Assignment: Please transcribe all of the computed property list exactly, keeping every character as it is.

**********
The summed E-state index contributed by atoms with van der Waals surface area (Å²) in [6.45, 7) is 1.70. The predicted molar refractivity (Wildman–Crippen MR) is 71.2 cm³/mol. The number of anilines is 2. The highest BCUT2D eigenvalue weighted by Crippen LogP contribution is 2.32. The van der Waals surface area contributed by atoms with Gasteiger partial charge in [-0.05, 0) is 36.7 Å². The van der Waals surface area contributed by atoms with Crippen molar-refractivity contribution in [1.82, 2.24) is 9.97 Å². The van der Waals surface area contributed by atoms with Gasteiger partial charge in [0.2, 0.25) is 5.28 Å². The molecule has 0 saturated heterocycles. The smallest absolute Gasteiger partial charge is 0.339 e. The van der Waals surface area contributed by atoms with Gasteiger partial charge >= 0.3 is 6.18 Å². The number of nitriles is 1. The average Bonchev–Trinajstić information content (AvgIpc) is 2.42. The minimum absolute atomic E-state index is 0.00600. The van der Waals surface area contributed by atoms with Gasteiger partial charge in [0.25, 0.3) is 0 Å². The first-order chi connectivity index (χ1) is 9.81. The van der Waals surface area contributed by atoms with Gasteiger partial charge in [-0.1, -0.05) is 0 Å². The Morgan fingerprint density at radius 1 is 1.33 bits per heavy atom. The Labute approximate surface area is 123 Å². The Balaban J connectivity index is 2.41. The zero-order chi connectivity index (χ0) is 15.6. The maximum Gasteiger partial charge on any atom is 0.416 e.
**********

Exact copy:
The summed E-state index contributed by atoms with van der Waals surface area (Å²) in [6.45, 7) is 1.70. The predicted molar refractivity (Wildman–Crippen MR) is 71.2 cm³/mol. The number of anilines is 2. The highest BCUT2D eigenvalue weighted by Crippen LogP contribution is 2.32. The van der Waals surface area contributed by atoms with Gasteiger partial charge in [-0.05, 0) is 36.7 Å². The van der Waals surface area contributed by atoms with Crippen molar-refractivity contribution in [1.82, 2.24) is 9.97 Å². The van der Waals surface area contributed by atoms with Gasteiger partial charge in [0.2, 0.25) is 5.28 Å². The molecule has 0 saturated heterocycles. The smallest absolute Gasteiger partial charge is 0.339 e. The van der Waals surface area contributed by atoms with Gasteiger partial charge >= 0.3 is 6.18 Å². The number of nitriles is 1. The average Bonchev–Trinajstić information content (AvgIpc) is 2.42. The minimum absolute atomic E-state index is 0.00600. The van der Waals surface area contributed by atoms with Gasteiger partial charge in [0.25, 0.3) is 0 Å². The first-order chi connectivity index (χ1) is 9.81. The van der Waals surface area contributed by atoms with Gasteiger partial charge in [-0.1, -0.05) is 0 Å². The Morgan fingerprint density at radius 1 is 1.33 bits per heavy atom. The Labute approximate surface area is 123 Å². The Balaban J connectivity index is 2.41. The zero-order chi connectivity index (χ0) is 15.6. The maximum Gasteiger partial charge on any atom is 0.416 e.